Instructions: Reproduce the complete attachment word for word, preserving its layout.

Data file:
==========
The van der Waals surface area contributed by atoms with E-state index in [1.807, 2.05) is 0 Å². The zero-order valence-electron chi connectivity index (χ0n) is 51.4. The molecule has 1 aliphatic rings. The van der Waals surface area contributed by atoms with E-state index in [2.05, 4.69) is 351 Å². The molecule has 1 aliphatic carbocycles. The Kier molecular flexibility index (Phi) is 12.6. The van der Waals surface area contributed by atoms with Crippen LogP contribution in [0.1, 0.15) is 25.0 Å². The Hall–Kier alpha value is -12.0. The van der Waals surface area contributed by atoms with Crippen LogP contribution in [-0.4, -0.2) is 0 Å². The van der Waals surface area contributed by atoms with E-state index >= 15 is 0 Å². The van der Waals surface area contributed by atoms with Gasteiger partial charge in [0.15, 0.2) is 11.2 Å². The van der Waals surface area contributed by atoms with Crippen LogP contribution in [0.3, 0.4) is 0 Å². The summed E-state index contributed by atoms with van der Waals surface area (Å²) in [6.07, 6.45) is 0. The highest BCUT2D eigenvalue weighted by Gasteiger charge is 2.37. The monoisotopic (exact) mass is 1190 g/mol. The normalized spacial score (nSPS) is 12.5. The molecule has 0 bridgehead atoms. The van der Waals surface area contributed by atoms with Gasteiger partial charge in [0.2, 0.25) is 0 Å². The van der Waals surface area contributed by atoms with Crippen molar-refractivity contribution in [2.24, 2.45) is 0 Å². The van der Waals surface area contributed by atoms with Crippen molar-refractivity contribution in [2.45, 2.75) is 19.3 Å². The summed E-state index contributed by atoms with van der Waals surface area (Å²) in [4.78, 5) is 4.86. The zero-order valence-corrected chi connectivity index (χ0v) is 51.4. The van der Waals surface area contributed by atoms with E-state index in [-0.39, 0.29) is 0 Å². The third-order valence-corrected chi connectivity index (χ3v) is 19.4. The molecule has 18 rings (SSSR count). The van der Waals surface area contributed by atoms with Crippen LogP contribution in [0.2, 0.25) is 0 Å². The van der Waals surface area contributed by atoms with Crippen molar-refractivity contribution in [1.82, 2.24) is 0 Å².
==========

The van der Waals surface area contributed by atoms with E-state index in [1.807, 2.05) is 0 Å². The zero-order valence-electron chi connectivity index (χ0n) is 51.4. The molecule has 1 aliphatic rings. The van der Waals surface area contributed by atoms with E-state index in [2.05, 4.69) is 351 Å². The molecule has 1 aliphatic carbocycles. The Kier molecular flexibility index (Phi) is 12.6. The van der Waals surface area contributed by atoms with Crippen LogP contribution in [0.1, 0.15) is 25.0 Å². The Hall–Kier alpha value is -12.0. The van der Waals surface area contributed by atoms with Crippen LogP contribution in [-0.4, -0.2) is 0 Å². The van der Waals surface area contributed by atoms with E-state index >= 15 is 0 Å². The van der Waals surface area contributed by atoms with Gasteiger partial charge in [0.15, 0.2) is 11.2 Å². The van der Waals surface area contributed by atoms with Crippen LogP contribution in [0.3, 0.4) is 0 Å². The summed E-state index contributed by atoms with van der Waals surface area (Å²) in [6.07, 6.45) is 0. The highest BCUT2D eigenvalue weighted by Gasteiger charge is 2.37. The monoisotopic (exact) mass is 1190 g/mol. The normalized spacial score (nSPS) is 12.5. The molecule has 0 bridgehead atoms. The van der Waals surface area contributed by atoms with Gasteiger partial charge in [0.2, 0.25) is 0 Å². The van der Waals surface area contributed by atoms with Crippen molar-refractivity contribution in [2.24, 2.45) is 0 Å². The van der Waals surface area contributed by atoms with Crippen molar-refractivity contribution in [2.45, 2.75) is 19.3 Å². The summed E-state index contributed by atoms with van der Waals surface area (Å²) in [4.78, 5) is 4.86. The zero-order valence-corrected chi connectivity index (χ0v) is 51.4. The van der Waals surface area contributed by atoms with E-state index in [-0.39, 0.29) is 0 Å². The third-order valence-corrected chi connectivity index (χ3v) is 19.4. The molecule has 18 rings (SSSR count). The van der Waals surface area contributed by atoms with Crippen LogP contribution in [0.2, 0.25) is 0 Å². The van der Waals surface area contributed by atoms with Crippen molar-refractivity contribution in [1.82, 2.24) is 0 Å².